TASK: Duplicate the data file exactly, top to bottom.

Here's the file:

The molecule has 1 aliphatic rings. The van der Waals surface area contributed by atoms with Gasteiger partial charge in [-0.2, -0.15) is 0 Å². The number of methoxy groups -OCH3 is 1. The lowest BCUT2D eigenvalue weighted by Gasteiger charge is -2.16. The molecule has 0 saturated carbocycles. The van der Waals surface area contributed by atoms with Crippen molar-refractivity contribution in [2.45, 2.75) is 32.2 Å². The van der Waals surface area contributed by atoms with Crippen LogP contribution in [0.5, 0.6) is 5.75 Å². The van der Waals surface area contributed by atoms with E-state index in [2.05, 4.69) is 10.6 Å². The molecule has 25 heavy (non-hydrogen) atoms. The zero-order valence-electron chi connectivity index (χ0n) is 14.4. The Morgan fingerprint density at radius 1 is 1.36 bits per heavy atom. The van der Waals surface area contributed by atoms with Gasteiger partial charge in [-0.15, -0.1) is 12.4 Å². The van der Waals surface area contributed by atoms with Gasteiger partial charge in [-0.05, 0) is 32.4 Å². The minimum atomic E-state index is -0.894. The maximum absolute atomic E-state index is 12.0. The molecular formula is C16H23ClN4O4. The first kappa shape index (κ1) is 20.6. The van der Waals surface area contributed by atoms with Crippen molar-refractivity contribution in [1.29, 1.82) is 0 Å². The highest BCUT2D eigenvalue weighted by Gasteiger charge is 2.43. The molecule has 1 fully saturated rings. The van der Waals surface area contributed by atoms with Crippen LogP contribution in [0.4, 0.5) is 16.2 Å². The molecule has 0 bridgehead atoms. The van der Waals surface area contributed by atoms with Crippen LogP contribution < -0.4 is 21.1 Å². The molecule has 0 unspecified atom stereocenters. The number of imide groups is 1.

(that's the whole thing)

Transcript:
The molecule has 1 aliphatic rings. The van der Waals surface area contributed by atoms with Gasteiger partial charge in [-0.2, -0.15) is 0 Å². The number of methoxy groups -OCH3 is 1. The lowest BCUT2D eigenvalue weighted by Gasteiger charge is -2.16. The molecule has 0 saturated carbocycles. The van der Waals surface area contributed by atoms with Crippen molar-refractivity contribution in [2.45, 2.75) is 32.2 Å². The van der Waals surface area contributed by atoms with Crippen LogP contribution in [0.5, 0.6) is 5.75 Å². The van der Waals surface area contributed by atoms with E-state index in [2.05, 4.69) is 10.6 Å². The molecule has 25 heavy (non-hydrogen) atoms. The zero-order valence-electron chi connectivity index (χ0n) is 14.4. The Morgan fingerprint density at radius 1 is 1.36 bits per heavy atom. The van der Waals surface area contributed by atoms with Gasteiger partial charge in [-0.15, -0.1) is 12.4 Å². The van der Waals surface area contributed by atoms with Gasteiger partial charge in [-0.05, 0) is 32.4 Å². The minimum atomic E-state index is -0.894. The maximum absolute atomic E-state index is 12.0. The molecular formula is C16H23ClN4O4. The first kappa shape index (κ1) is 20.6. The van der Waals surface area contributed by atoms with Crippen molar-refractivity contribution in [1.29, 1.82) is 0 Å². The highest BCUT2D eigenvalue weighted by Gasteiger charge is 2.43. The molecule has 1 fully saturated rings. The van der Waals surface area contributed by atoms with Crippen LogP contribution in [0.4, 0.5) is 16.2 Å². The molecule has 0 bridgehead atoms. The van der Waals surface area contributed by atoms with Crippen LogP contribution < -0.4 is 21.1 Å². The molecule has 0 unspecified atom stereocenters. The number of imide groups is 1.